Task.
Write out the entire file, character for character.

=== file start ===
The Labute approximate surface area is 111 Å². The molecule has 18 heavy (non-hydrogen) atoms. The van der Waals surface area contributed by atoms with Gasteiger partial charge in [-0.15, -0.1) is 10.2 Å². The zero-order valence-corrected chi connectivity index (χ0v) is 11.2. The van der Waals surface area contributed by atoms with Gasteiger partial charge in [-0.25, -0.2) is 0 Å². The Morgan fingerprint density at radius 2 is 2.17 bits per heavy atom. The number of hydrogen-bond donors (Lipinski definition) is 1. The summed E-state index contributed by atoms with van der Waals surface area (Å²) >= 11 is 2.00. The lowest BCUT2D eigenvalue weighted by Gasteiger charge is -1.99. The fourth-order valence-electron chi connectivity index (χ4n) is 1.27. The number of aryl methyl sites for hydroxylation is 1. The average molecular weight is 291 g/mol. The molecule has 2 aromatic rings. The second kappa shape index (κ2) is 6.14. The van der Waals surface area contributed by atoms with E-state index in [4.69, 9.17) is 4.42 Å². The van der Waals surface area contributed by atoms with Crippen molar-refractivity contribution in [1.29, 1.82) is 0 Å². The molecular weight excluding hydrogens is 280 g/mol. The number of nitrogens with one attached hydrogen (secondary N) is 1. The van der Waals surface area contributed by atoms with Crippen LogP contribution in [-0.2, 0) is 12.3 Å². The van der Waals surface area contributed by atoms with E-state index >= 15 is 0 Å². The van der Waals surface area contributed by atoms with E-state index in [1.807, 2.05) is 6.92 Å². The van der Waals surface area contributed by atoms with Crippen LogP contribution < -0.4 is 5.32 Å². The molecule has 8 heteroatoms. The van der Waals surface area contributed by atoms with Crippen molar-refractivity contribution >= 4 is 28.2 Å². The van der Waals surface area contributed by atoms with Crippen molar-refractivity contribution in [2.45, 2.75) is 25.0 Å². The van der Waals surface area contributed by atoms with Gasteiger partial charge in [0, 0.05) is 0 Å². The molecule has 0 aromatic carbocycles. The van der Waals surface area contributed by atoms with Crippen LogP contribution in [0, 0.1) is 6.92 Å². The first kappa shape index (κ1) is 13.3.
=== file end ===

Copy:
The Labute approximate surface area is 111 Å². The molecule has 18 heavy (non-hydrogen) atoms. The van der Waals surface area contributed by atoms with Gasteiger partial charge in [-0.15, -0.1) is 10.2 Å². The zero-order valence-corrected chi connectivity index (χ0v) is 11.2. The van der Waals surface area contributed by atoms with Gasteiger partial charge in [-0.25, -0.2) is 0 Å². The Morgan fingerprint density at radius 2 is 2.17 bits per heavy atom. The number of hydrogen-bond donors (Lipinski definition) is 1. The summed E-state index contributed by atoms with van der Waals surface area (Å²) >= 11 is 2.00. The lowest BCUT2D eigenvalue weighted by Gasteiger charge is -1.99. The fourth-order valence-electron chi connectivity index (χ4n) is 1.27. The number of aryl methyl sites for hydroxylation is 1. The average molecular weight is 291 g/mol. The molecule has 2 aromatic rings. The second kappa shape index (κ2) is 6.14. The van der Waals surface area contributed by atoms with E-state index in [4.69, 9.17) is 4.42 Å². The van der Waals surface area contributed by atoms with Crippen molar-refractivity contribution in [1.29, 1.82) is 0 Å². The molecular weight excluding hydrogens is 280 g/mol. The number of nitrogens with one attached hydrogen (secondary N) is 1. The van der Waals surface area contributed by atoms with Crippen LogP contribution in [-0.2, 0) is 12.3 Å². The van der Waals surface area contributed by atoms with E-state index >= 15 is 0 Å². The van der Waals surface area contributed by atoms with E-state index in [1.807, 2.05) is 6.92 Å². The van der Waals surface area contributed by atoms with Crippen LogP contribution < -0.4 is 5.32 Å². The molecule has 8 heteroatoms. The van der Waals surface area contributed by atoms with Crippen molar-refractivity contribution >= 4 is 28.2 Å². The van der Waals surface area contributed by atoms with Crippen molar-refractivity contribution in [2.45, 2.75) is 25.0 Å². The van der Waals surface area contributed by atoms with Gasteiger partial charge in [0, 0.05) is 0 Å². The molecule has 0 aromatic carbocycles. The van der Waals surface area contributed by atoms with Crippen LogP contribution in [0, 0.1) is 6.92 Å². The first kappa shape index (κ1) is 13.3.